Number of Channels. This determines the maximum number of compatible systems you can use at the same time. For example if you need to use 20 wireless mics then you'd need 20 channels so you can run 20 systems simultaneously.
Range. The ranges presented above are for line of sight where you can see the receiver from where you are using the mic. If you are going to have obstacles, such as walking around a crowd of people as you might in a theater restaurant or house of worship, then it's best to get one with at least twice the range as the actual distance to the receiver. For the kinds of gigs most bands play you won't really need to go beyond 150 feet.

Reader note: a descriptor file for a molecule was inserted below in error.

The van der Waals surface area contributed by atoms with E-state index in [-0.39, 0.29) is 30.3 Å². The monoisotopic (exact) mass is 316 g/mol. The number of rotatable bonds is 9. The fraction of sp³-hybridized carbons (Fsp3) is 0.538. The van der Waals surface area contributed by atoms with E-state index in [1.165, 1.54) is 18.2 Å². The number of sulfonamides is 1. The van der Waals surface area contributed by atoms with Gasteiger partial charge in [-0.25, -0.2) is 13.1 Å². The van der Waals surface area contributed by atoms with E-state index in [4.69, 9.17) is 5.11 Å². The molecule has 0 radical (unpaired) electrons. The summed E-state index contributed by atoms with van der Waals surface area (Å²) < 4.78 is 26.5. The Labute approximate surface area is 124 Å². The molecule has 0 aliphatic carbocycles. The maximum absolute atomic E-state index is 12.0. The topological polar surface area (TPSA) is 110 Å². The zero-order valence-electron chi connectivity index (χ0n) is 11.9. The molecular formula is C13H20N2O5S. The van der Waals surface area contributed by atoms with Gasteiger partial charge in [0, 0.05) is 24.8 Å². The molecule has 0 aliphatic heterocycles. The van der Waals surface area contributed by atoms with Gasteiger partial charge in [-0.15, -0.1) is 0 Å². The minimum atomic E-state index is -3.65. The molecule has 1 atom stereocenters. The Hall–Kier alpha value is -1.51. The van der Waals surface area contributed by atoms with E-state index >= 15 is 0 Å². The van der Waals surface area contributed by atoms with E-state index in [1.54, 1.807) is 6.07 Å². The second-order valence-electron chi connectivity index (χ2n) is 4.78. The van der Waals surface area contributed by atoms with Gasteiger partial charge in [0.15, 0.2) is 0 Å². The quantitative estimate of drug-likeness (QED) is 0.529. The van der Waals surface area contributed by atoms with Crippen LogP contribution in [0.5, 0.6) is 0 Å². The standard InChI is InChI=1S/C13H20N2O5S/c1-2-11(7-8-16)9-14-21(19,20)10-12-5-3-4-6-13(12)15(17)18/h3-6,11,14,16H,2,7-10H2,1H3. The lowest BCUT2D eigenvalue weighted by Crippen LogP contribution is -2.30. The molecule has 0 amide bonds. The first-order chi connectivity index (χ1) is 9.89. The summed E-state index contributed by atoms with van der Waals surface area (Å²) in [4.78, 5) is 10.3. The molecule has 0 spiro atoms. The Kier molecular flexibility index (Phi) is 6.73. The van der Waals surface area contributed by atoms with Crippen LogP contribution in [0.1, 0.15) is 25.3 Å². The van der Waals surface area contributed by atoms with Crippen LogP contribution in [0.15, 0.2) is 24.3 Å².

Receiver Frequency. If you, or someone else nearby, are using other wireless systems for mics or instruments, then be sure to check which frequencies they use and get a new wireless mic system that runs on a different frequency range. You can find the frequency in your manual or printed on the back of your receiver.
Analog vs Digital. Theoretically digital systems should provide slightly less noise at long range and slightly better dynamic and frequency response. The reality is that for most music and worship applications the analog systems are rated higher than their more expensive digital cousins - as a result the top ranked systems above are all analog. There is one significant functional difference - if you need to encrypt the signal then you have to go digital, but that's not a concern for most common uses.